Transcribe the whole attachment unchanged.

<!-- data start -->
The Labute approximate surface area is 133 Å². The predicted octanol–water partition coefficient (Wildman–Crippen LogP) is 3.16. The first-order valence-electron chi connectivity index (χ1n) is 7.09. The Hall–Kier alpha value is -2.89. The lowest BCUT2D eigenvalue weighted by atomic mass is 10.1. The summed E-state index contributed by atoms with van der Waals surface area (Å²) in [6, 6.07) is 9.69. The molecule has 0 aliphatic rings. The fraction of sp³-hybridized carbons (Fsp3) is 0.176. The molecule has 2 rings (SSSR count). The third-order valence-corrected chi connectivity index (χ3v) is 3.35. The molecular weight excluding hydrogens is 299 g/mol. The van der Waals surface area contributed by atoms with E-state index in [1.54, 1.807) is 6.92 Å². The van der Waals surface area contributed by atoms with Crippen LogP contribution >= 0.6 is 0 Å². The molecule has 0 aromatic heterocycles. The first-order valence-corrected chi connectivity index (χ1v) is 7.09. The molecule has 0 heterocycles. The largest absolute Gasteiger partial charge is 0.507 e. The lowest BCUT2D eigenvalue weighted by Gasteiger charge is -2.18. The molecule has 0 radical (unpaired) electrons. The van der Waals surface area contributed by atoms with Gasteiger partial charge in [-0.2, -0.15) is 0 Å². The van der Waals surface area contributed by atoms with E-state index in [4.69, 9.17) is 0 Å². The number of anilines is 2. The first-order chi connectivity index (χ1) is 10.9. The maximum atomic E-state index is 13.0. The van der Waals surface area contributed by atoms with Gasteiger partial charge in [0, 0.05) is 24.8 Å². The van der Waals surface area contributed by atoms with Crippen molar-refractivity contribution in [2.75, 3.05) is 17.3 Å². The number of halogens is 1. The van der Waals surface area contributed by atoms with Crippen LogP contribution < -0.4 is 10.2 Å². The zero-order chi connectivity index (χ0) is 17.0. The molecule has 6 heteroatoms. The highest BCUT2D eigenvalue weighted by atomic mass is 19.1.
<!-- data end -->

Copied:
The Labute approximate surface area is 133 Å². The predicted octanol–water partition coefficient (Wildman–Crippen LogP) is 3.16. The first-order valence-electron chi connectivity index (χ1n) is 7.09. The Hall–Kier alpha value is -2.89. The lowest BCUT2D eigenvalue weighted by atomic mass is 10.1. The summed E-state index contributed by atoms with van der Waals surface area (Å²) in [6, 6.07) is 9.69. The molecule has 0 aliphatic rings. The fraction of sp³-hybridized carbons (Fsp3) is 0.176. The molecule has 2 rings (SSSR count). The third-order valence-corrected chi connectivity index (χ3v) is 3.35. The molecular weight excluding hydrogens is 299 g/mol. The van der Waals surface area contributed by atoms with E-state index in [1.54, 1.807) is 6.92 Å². The van der Waals surface area contributed by atoms with Crippen LogP contribution >= 0.6 is 0 Å². The molecule has 0 aromatic heterocycles. The first-order valence-corrected chi connectivity index (χ1v) is 7.09. The molecule has 0 heterocycles. The largest absolute Gasteiger partial charge is 0.507 e. The lowest BCUT2D eigenvalue weighted by Gasteiger charge is -2.18. The molecule has 0 radical (unpaired) electrons. The van der Waals surface area contributed by atoms with Gasteiger partial charge in [-0.2, -0.15) is 0 Å². The van der Waals surface area contributed by atoms with E-state index in [4.69, 9.17) is 0 Å². The number of anilines is 2. The first-order chi connectivity index (χ1) is 10.9. The maximum atomic E-state index is 13.0. The van der Waals surface area contributed by atoms with Gasteiger partial charge in [0, 0.05) is 24.8 Å². The van der Waals surface area contributed by atoms with Crippen molar-refractivity contribution in [2.75, 3.05) is 17.3 Å². The number of halogens is 1. The van der Waals surface area contributed by atoms with Crippen LogP contribution < -0.4 is 10.2 Å². The zero-order chi connectivity index (χ0) is 17.0. The molecule has 6 heteroatoms. The highest BCUT2D eigenvalue weighted by atomic mass is 19.1.